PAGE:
It always intrigues me when people are confused (or, oddly enough, sometimes even belligerent) about the fact that companies charge service fees for “things” that can be done directly at the source for less than what the company charges. For example, some people wonder why we charge $99 for something that can be done independently for less, with some knowledge and time. It makes me wonder if these people truly believe their car costs $25,000 to make.
It also reminds me of an old joke: This government manager was over-seeing a nuclear reactor when one of the warheads started to overheat. In fact, it got so critical that if something wasn’t done very soon to correct the problem, the warhead was going to explode, killing thousands of people! The manager opened the control panel but was confronted with a dizzying array of knobs, lights, and switches. So he called the contractor who had installed the warhead and asked for help. The contractor arrived and looked at the warhead for a moment and said, “I can solve this problem for you, and it’s going to cost $25,000.”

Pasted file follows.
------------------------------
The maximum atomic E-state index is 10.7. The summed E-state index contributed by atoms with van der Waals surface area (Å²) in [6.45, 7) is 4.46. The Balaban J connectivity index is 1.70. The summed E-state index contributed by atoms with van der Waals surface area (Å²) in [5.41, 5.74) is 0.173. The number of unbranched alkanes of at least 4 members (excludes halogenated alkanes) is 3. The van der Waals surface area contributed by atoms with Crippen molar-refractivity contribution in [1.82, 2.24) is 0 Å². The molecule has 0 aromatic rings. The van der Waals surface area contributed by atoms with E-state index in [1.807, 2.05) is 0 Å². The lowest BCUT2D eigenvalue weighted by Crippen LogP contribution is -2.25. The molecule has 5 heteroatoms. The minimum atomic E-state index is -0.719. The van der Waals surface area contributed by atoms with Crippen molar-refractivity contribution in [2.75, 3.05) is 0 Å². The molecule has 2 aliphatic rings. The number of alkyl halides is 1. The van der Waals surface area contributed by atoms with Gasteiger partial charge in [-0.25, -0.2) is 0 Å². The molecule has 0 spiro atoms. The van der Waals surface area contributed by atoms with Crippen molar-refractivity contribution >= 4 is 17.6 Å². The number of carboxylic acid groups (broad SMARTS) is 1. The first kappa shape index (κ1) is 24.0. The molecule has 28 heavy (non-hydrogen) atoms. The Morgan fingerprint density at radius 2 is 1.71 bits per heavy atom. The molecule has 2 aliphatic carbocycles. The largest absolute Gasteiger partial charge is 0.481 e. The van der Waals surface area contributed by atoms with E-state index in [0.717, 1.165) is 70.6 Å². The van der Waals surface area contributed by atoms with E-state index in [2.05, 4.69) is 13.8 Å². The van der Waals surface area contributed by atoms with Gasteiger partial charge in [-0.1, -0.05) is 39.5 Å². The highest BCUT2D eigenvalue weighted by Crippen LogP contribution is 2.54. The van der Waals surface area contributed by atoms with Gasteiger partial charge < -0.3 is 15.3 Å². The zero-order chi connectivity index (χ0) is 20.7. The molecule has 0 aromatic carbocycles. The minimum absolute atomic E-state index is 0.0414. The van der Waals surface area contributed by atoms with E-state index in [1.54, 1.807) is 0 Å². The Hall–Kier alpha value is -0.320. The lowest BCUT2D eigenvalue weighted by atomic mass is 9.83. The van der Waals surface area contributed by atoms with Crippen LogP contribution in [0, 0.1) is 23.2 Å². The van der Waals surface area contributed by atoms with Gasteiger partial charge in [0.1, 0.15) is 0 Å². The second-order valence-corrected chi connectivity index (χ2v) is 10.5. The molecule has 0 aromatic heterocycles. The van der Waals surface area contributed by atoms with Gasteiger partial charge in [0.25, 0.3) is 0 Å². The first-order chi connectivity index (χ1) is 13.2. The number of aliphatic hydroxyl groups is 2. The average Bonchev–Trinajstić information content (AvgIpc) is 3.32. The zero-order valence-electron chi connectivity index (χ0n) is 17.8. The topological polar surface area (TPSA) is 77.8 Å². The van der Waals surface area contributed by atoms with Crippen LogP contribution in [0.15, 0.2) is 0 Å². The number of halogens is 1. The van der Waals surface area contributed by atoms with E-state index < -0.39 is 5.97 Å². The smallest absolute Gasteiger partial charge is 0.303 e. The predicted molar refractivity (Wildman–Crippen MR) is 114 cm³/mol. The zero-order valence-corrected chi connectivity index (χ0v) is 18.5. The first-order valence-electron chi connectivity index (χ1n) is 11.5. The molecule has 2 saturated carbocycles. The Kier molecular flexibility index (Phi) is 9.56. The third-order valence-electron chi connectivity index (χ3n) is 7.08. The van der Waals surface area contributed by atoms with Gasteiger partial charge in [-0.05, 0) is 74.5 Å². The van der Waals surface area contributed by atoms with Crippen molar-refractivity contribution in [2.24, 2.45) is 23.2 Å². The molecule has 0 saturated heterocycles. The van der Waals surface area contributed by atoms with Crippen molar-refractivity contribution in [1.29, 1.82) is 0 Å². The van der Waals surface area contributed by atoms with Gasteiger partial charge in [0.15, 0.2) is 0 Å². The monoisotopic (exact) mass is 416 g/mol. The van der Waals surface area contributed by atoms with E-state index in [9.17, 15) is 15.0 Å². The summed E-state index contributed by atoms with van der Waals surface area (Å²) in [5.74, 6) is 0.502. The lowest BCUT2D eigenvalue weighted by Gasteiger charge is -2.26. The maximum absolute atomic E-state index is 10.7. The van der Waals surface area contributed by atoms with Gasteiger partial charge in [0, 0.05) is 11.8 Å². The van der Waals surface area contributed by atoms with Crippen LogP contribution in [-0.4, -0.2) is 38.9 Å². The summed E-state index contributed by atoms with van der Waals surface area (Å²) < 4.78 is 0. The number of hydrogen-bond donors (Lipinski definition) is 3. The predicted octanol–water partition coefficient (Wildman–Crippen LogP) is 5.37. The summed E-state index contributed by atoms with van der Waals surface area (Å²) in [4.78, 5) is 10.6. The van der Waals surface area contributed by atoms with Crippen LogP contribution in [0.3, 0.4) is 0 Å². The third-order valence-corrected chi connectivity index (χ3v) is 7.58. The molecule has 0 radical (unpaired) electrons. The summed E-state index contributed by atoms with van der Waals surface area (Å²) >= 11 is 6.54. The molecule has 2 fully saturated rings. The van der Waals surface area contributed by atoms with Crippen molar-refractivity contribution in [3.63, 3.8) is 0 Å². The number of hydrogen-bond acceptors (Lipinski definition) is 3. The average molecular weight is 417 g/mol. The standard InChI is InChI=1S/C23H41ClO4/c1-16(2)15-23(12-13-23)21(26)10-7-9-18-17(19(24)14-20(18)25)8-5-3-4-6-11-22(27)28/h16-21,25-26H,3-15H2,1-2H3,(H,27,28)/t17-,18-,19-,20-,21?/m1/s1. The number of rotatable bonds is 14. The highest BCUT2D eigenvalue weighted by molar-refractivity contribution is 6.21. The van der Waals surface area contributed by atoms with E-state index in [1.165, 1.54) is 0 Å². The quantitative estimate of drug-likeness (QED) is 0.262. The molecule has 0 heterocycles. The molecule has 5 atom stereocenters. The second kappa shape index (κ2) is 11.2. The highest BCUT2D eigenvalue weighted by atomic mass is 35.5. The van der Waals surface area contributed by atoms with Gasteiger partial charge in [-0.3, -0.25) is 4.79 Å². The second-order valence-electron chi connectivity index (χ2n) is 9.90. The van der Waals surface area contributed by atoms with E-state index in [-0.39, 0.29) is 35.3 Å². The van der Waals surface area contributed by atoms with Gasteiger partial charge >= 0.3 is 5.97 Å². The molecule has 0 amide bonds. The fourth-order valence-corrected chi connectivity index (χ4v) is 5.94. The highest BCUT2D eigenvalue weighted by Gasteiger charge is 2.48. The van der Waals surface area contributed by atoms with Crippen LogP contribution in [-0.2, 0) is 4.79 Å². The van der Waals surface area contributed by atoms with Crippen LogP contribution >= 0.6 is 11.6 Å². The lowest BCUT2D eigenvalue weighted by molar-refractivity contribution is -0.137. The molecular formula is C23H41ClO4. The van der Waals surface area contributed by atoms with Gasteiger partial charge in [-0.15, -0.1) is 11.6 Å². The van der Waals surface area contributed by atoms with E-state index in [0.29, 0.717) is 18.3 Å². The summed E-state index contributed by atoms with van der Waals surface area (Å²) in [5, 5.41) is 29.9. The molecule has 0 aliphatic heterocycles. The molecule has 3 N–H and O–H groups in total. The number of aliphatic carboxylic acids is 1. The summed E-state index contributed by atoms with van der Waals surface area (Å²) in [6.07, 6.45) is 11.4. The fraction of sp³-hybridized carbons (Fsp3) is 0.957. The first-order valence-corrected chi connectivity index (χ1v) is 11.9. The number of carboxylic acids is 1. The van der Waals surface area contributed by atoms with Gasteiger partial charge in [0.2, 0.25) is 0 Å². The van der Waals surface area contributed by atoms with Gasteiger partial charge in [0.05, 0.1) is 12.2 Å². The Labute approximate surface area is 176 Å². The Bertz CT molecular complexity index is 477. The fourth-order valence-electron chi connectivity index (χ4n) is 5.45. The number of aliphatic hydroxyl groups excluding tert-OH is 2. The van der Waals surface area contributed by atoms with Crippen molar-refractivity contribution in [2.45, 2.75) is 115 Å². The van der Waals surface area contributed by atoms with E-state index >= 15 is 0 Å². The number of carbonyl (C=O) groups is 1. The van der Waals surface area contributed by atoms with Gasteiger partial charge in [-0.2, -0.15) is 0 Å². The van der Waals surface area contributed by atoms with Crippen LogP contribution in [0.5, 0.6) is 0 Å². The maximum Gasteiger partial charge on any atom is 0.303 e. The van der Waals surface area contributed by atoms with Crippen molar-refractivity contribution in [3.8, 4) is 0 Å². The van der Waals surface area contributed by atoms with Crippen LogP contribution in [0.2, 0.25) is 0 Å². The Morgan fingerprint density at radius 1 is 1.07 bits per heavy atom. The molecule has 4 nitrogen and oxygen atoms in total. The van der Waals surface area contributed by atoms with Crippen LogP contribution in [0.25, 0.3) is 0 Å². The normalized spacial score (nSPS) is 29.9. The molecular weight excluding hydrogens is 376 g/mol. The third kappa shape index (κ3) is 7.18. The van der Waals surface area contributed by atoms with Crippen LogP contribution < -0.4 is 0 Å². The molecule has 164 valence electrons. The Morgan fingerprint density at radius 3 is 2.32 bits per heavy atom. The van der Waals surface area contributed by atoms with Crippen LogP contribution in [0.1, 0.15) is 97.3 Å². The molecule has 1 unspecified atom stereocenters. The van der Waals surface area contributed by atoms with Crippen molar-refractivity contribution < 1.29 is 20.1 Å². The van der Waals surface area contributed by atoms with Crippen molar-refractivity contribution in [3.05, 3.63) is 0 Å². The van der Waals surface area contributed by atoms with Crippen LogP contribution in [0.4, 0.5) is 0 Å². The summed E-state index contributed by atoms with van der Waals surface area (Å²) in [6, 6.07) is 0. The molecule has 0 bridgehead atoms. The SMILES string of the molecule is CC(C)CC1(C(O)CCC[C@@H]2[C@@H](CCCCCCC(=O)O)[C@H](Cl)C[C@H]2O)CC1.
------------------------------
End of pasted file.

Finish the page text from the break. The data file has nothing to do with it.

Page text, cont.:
The warhead heated up some more. They were running out of time. In fact, the warhead was so hot, any wrong move would set it off. “Fine, fine,” the manager said. “Do whatever it takes. Just hurry!”
The contractor reached into the control panel and flipped one of the switches. The warhead returned to normal almost immediately. Crisis adverted. “That will be $25,000,” the contractor said. “I’ll send you a bill.”
“$25,000?!?” the manager screamed. “You didn’t do anything! All you did was flip a switch!”
The contractor calmly said, “Yes, that $25,000 is for knowing WHICH switch.”
You can build your own house, or you can pay a home builder with the know-how to do it for you. You can do your own taxes, or you can pay a service fee to an accountant with know-how to do it for you. You can publish your own book, or you can pay a service fee to a self-publishing firm with the know-how to do it for you. Some people want to be publishers. Others simply want to be published. And never the twain shall meet.
See you next year.